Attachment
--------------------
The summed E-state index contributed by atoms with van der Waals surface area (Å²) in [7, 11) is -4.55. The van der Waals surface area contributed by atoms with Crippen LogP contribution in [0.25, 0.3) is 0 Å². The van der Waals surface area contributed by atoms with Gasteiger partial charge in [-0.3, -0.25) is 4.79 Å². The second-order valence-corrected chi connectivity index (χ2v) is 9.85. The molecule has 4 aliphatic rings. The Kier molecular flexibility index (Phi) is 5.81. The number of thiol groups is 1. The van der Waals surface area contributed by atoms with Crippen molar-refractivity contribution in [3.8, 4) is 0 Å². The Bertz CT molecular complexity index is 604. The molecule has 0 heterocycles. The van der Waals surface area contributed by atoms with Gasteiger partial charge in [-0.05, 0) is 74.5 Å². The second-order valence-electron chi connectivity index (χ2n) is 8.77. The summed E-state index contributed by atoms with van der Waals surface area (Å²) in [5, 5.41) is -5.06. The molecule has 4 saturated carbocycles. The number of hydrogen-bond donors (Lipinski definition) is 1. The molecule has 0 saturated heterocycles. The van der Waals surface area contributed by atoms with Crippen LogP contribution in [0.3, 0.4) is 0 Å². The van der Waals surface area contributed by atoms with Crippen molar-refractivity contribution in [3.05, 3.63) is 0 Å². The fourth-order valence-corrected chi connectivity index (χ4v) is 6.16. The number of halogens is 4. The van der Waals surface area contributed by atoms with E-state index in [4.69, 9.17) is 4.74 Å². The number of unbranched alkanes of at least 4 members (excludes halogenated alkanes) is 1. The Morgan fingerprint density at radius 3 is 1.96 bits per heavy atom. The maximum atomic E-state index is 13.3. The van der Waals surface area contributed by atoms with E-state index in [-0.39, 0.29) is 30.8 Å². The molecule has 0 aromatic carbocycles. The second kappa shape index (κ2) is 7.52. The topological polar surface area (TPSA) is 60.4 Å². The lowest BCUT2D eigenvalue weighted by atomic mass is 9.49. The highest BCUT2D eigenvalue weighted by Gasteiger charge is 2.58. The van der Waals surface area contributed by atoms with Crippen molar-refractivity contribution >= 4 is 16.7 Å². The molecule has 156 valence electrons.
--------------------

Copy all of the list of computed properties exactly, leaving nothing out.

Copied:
The summed E-state index contributed by atoms with van der Waals surface area (Å²) in [7, 11) is -4.55. The van der Waals surface area contributed by atoms with Crippen LogP contribution in [0.25, 0.3) is 0 Å². The van der Waals surface area contributed by atoms with Gasteiger partial charge in [-0.3, -0.25) is 4.79 Å². The second-order valence-corrected chi connectivity index (χ2v) is 9.85. The molecule has 4 aliphatic rings. The Kier molecular flexibility index (Phi) is 5.81. The number of thiol groups is 1. The van der Waals surface area contributed by atoms with Crippen molar-refractivity contribution in [3.8, 4) is 0 Å². The Bertz CT molecular complexity index is 604. The molecule has 0 heterocycles. The van der Waals surface area contributed by atoms with Gasteiger partial charge in [-0.05, 0) is 74.5 Å². The second-order valence-electron chi connectivity index (χ2n) is 8.77. The summed E-state index contributed by atoms with van der Waals surface area (Å²) in [5, 5.41) is -5.06. The molecule has 4 saturated carbocycles. The number of hydrogen-bond donors (Lipinski definition) is 1. The molecule has 0 saturated heterocycles. The van der Waals surface area contributed by atoms with Crippen LogP contribution in [0.3, 0.4) is 0 Å². The van der Waals surface area contributed by atoms with Crippen molar-refractivity contribution in [3.05, 3.63) is 0 Å². The fourth-order valence-corrected chi connectivity index (χ4v) is 6.16. The number of halogens is 4. The van der Waals surface area contributed by atoms with E-state index in [4.69, 9.17) is 4.74 Å². The number of unbranched alkanes of at least 4 members (excludes halogenated alkanes) is 1. The Morgan fingerprint density at radius 3 is 1.96 bits per heavy atom. The maximum atomic E-state index is 13.3. The van der Waals surface area contributed by atoms with E-state index in [-0.39, 0.29) is 30.8 Å². The molecule has 0 aromatic carbocycles. The second kappa shape index (κ2) is 7.52. The topological polar surface area (TPSA) is 60.4 Å². The lowest BCUT2D eigenvalue weighted by atomic mass is 9.49. The highest BCUT2D eigenvalue weighted by Gasteiger charge is 2.58. The van der Waals surface area contributed by atoms with Crippen molar-refractivity contribution >= 4 is 16.7 Å². The molecule has 156 valence electrons.